Buyers’ legal rights to return of their earnest money deposits (EMDs)

Sep 8, 2020 | Earnest Money Deposits, News

There are multiple legal bases for condo buyers to demand the return of their EMDs. Below are some of the major grounds used for EMD returns, including ground for return of buyer’s deposits due to CoVid-19. For more information and a complimentary review of your buyer’s documents, please contact our office.

 The well-established legal doctrine of “force majore,” or unforeseeable circumstances, may be available to rescind and terminate the PSA, and to require return of the EMD to buyers. 

The law, based on the doctrine of force majore, allows a party to be potentially free from his or her contractual obligations if their inability to perform was caused by an extraordinary event or circumstances that the party had nothing to do with and the consequences of the event are unpreventable. 

Here, buyers obviously did not cause the pandemic, which caused enactment of government shutdown orders, and the greatest unemployment since the Great Depression. Likewise, the inability of the party to qualify for financing, and to close on the transaction, are  consequences beyond the control of many buyers. 

The initial POS did not comply with the content and timing requirements of the Washington Condominium Act (WCA). 

Under the WCA, sellers must provide to the buyers a public offering statement (POS) that describes or addresses 40 issues related to the project, such as construction warranties, physical hazards particularly affecting the condominium, material differences between the model unit and the buyer’s unit, description of permitted uses and restrictions, and more. The POS must be given to the buyer at least seven days prior to execution of the purchase and sale agreement (PSA).  The buyer can argue that the seller did not comply with the minimum length of time required between delivery of the POS and the signing of the PSA, and that the description and discussion of the 40 required issues are incomplete, inaccurate or misleading. 

The addendum to the POS either does not comply with the WCA or is not acceptable to and is rejected by the buyer, pursuant to their rights under the WCA. 

Sellers are required to “promptly amend” the POS to “reflect any material changes in the information” required by the WCA. Buyers can contend that the issuance of an addendum was not sufficiently “prompt,” given changed circumstances that were known or should have been known, by the seller. The seller may not have described every material change to the project or the physical hazards confronting the buyer’s use and enjoyment of their unit or the project (or even in the immediate vicinity of the project).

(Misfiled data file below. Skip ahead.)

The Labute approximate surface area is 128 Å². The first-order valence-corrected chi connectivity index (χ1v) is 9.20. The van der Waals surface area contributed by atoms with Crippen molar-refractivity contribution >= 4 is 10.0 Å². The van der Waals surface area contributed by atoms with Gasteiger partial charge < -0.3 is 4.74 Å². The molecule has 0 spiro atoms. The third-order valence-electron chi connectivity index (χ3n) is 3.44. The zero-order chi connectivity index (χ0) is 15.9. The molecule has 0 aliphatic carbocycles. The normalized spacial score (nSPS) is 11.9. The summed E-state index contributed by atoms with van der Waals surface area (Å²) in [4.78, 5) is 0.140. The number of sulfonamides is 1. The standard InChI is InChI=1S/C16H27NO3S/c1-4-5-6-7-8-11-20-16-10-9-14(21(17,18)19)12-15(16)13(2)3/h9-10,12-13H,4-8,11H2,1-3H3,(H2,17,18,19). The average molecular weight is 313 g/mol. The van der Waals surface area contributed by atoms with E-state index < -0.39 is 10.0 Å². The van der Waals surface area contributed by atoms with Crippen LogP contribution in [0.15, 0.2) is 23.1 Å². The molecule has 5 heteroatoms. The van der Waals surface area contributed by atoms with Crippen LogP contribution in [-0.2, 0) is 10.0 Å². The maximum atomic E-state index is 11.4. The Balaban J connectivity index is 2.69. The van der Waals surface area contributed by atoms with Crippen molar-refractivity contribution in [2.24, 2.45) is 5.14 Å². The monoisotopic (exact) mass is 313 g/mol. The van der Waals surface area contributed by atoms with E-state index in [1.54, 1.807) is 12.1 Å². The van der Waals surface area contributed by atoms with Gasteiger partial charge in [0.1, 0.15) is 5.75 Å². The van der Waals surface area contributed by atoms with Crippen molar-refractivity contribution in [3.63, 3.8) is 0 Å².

The buyer can further argue that it does not wish to proceed in light of the material changes concerning the project, and advise the seller that it chooses to terminate the transaction. 

The forfeiture provisions of the EMD may be an unenforceable “penalty” and are not allowed to be treated as liquidated damages under the PSA.         

The courts have found in both the context of contractual law in general, and

EMDs in particular, that in certain circumstances so-called forfeiture provisions may not be legally enforced because they constitute a “penalty” because it is not reasonably related to the likely actual damages that the non-breaching party will suffer.

The requirement of an EMD equal to 10 percent is double the amount potentially considered to be a “safe harbor” in a PSA. 

Typically, sellers restrict the amount of EMD to no more than 5 percent of the purchase price because they know that any EMD that exceeds that percentage is without any legal basis for being treated as forfeited as liquidated damages. Yet, amazingly, some sellers are requiring twice or double that amount be paid by buyers as deposits, giving buyers legal grounds to demand return of their money.         

According to some sellers, they have a waiting list of potential buyers eager to snap up any condo unit that becomes available, meaning there may be no damages, and probably even a potential profit to the Sellers, as a result of the termination of the PSA.

Assuming that a condo project has a waiting list of prospective buyers, who are ready, willing and able to close on a unit that becomes available, then it is likely that the seller will suffer no loss or damages because of a buyer’s termination of the PSA and return of its EMD. Indeed, current market reports state that the Seattle area has the hottest residential market in the entire US. Hence, there is no valid reason for the EMD to be forfeited by the buyer. 

Please contact us for a complimentary review of your buyer’s documents.